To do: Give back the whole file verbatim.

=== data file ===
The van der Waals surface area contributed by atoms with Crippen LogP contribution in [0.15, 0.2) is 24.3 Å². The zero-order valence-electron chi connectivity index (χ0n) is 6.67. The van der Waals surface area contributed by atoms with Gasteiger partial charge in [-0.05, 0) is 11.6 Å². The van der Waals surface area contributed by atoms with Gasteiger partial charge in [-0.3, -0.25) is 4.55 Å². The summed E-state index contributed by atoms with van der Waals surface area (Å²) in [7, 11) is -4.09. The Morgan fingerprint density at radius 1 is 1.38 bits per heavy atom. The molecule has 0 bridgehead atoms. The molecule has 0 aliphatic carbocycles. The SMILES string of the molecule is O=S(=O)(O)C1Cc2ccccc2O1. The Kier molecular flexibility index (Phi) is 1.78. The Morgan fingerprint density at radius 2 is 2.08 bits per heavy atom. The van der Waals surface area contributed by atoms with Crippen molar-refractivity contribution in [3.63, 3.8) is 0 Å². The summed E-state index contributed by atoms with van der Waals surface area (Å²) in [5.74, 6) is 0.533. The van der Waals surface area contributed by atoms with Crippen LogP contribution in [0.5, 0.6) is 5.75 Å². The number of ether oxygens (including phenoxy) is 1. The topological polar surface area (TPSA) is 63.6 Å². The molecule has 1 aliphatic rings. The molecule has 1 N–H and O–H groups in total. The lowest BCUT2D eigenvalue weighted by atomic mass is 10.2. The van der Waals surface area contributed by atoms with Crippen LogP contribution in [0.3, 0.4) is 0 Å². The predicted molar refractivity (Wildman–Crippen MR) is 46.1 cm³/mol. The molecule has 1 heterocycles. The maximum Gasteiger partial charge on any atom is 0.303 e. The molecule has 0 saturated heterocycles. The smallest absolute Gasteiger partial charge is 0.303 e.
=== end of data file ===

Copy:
The van der Waals surface area contributed by atoms with Crippen LogP contribution in [0.15, 0.2) is 24.3 Å². The zero-order valence-electron chi connectivity index (χ0n) is 6.67. The van der Waals surface area contributed by atoms with Gasteiger partial charge in [-0.05, 0) is 11.6 Å². The van der Waals surface area contributed by atoms with Gasteiger partial charge in [-0.3, -0.25) is 4.55 Å². The summed E-state index contributed by atoms with van der Waals surface area (Å²) in [7, 11) is -4.09. The Morgan fingerprint density at radius 1 is 1.38 bits per heavy atom. The molecule has 0 bridgehead atoms. The molecule has 0 aliphatic carbocycles. The SMILES string of the molecule is O=S(=O)(O)C1Cc2ccccc2O1. The Kier molecular flexibility index (Phi) is 1.78. The Morgan fingerprint density at radius 2 is 2.08 bits per heavy atom. The van der Waals surface area contributed by atoms with Crippen molar-refractivity contribution in [3.63, 3.8) is 0 Å². The summed E-state index contributed by atoms with van der Waals surface area (Å²) in [5.74, 6) is 0.533. The van der Waals surface area contributed by atoms with Crippen LogP contribution in [0.5, 0.6) is 5.75 Å². The number of ether oxygens (including phenoxy) is 1. The topological polar surface area (TPSA) is 63.6 Å². The molecule has 1 aliphatic rings. The molecule has 1 N–H and O–H groups in total. The lowest BCUT2D eigenvalue weighted by atomic mass is 10.2. The van der Waals surface area contributed by atoms with Crippen LogP contribution in [0.3, 0.4) is 0 Å². The predicted molar refractivity (Wildman–Crippen MR) is 46.1 cm³/mol. The molecule has 1 heterocycles. The maximum Gasteiger partial charge on any atom is 0.303 e. The molecule has 0 saturated heterocycles. The smallest absolute Gasteiger partial charge is 0.303 e.